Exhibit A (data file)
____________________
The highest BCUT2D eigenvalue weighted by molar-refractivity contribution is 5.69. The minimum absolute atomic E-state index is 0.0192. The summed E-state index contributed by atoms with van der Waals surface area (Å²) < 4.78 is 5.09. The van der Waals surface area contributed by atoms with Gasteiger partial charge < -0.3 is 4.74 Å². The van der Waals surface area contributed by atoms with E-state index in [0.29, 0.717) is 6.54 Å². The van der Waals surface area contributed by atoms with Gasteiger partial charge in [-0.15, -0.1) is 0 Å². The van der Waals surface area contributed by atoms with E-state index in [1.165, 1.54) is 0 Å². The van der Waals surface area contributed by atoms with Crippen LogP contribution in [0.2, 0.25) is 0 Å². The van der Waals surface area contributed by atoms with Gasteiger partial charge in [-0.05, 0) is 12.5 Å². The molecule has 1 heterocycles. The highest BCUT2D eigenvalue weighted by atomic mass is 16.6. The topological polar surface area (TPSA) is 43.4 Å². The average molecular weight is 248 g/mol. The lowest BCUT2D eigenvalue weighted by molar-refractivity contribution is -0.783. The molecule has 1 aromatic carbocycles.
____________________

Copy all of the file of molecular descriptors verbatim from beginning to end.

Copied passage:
The highest BCUT2D eigenvalue weighted by molar-refractivity contribution is 5.69. The minimum absolute atomic E-state index is 0.0192. The summed E-state index contributed by atoms with van der Waals surface area (Å²) < 4.78 is 5.09. The van der Waals surface area contributed by atoms with Gasteiger partial charge < -0.3 is 4.74 Å². The van der Waals surface area contributed by atoms with E-state index in [0.29, 0.717) is 6.54 Å². The van der Waals surface area contributed by atoms with Gasteiger partial charge in [-0.15, -0.1) is 0 Å². The van der Waals surface area contributed by atoms with E-state index in [1.165, 1.54) is 0 Å². The van der Waals surface area contributed by atoms with Crippen LogP contribution in [0.2, 0.25) is 0 Å². The van der Waals surface area contributed by atoms with Gasteiger partial charge in [-0.05, 0) is 12.5 Å². The molecule has 1 heterocycles. The highest BCUT2D eigenvalue weighted by atomic mass is 16.6. The topological polar surface area (TPSA) is 43.4 Å². The average molecular weight is 248 g/mol. The lowest BCUT2D eigenvalue weighted by molar-refractivity contribution is -0.783. The molecule has 1 aromatic carbocycles.